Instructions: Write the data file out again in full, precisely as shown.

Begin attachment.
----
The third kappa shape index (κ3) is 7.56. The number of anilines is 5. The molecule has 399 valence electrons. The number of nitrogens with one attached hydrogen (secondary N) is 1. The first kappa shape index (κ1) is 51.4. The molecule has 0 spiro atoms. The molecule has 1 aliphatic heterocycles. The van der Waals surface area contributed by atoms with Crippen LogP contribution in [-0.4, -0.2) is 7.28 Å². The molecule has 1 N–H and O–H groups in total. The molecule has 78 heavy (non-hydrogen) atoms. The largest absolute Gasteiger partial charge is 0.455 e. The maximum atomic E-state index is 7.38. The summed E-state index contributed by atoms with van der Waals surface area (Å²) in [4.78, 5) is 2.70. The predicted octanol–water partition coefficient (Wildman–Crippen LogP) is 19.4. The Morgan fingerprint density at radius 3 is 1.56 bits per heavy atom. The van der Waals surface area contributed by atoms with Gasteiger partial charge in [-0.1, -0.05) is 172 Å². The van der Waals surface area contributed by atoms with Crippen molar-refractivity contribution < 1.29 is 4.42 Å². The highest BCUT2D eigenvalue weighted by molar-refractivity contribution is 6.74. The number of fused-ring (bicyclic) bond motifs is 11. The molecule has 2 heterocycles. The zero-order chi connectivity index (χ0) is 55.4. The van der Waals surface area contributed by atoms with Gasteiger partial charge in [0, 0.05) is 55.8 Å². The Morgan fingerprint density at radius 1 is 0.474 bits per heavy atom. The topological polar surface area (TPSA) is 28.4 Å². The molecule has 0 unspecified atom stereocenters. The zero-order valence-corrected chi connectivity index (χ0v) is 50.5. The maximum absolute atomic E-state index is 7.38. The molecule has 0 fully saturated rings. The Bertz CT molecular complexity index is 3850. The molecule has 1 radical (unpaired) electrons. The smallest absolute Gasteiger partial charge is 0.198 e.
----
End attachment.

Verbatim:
The third kappa shape index (κ3) is 7.56. The number of anilines is 5. The molecule has 399 valence electrons. The number of nitrogens with one attached hydrogen (secondary N) is 1. The first kappa shape index (κ1) is 51.4. The molecule has 0 spiro atoms. The molecule has 1 aliphatic heterocycles. The van der Waals surface area contributed by atoms with Crippen LogP contribution in [-0.4, -0.2) is 7.28 Å². The molecule has 1 N–H and O–H groups in total. The molecule has 78 heavy (non-hydrogen) atoms. The largest absolute Gasteiger partial charge is 0.455 e. The maximum atomic E-state index is 7.38. The summed E-state index contributed by atoms with van der Waals surface area (Å²) in [4.78, 5) is 2.70. The predicted octanol–water partition coefficient (Wildman–Crippen LogP) is 19.4. The Morgan fingerprint density at radius 3 is 1.56 bits per heavy atom. The van der Waals surface area contributed by atoms with Gasteiger partial charge in [-0.1, -0.05) is 172 Å². The van der Waals surface area contributed by atoms with Crippen molar-refractivity contribution < 1.29 is 4.42 Å². The highest BCUT2D eigenvalue weighted by molar-refractivity contribution is 6.74. The number of fused-ring (bicyclic) bond motifs is 11. The molecule has 2 heterocycles. The zero-order chi connectivity index (χ0) is 55.4. The van der Waals surface area contributed by atoms with Gasteiger partial charge in [0, 0.05) is 55.8 Å². The Morgan fingerprint density at radius 1 is 0.474 bits per heavy atom. The topological polar surface area (TPSA) is 28.4 Å². The molecule has 0 unspecified atom stereocenters. The zero-order valence-corrected chi connectivity index (χ0v) is 50.5. The maximum absolute atomic E-state index is 7.38. The molecule has 0 fully saturated rings. The Bertz CT molecular complexity index is 3850. The molecule has 1 radical (unpaired) electrons. The smallest absolute Gasteiger partial charge is 0.198 e.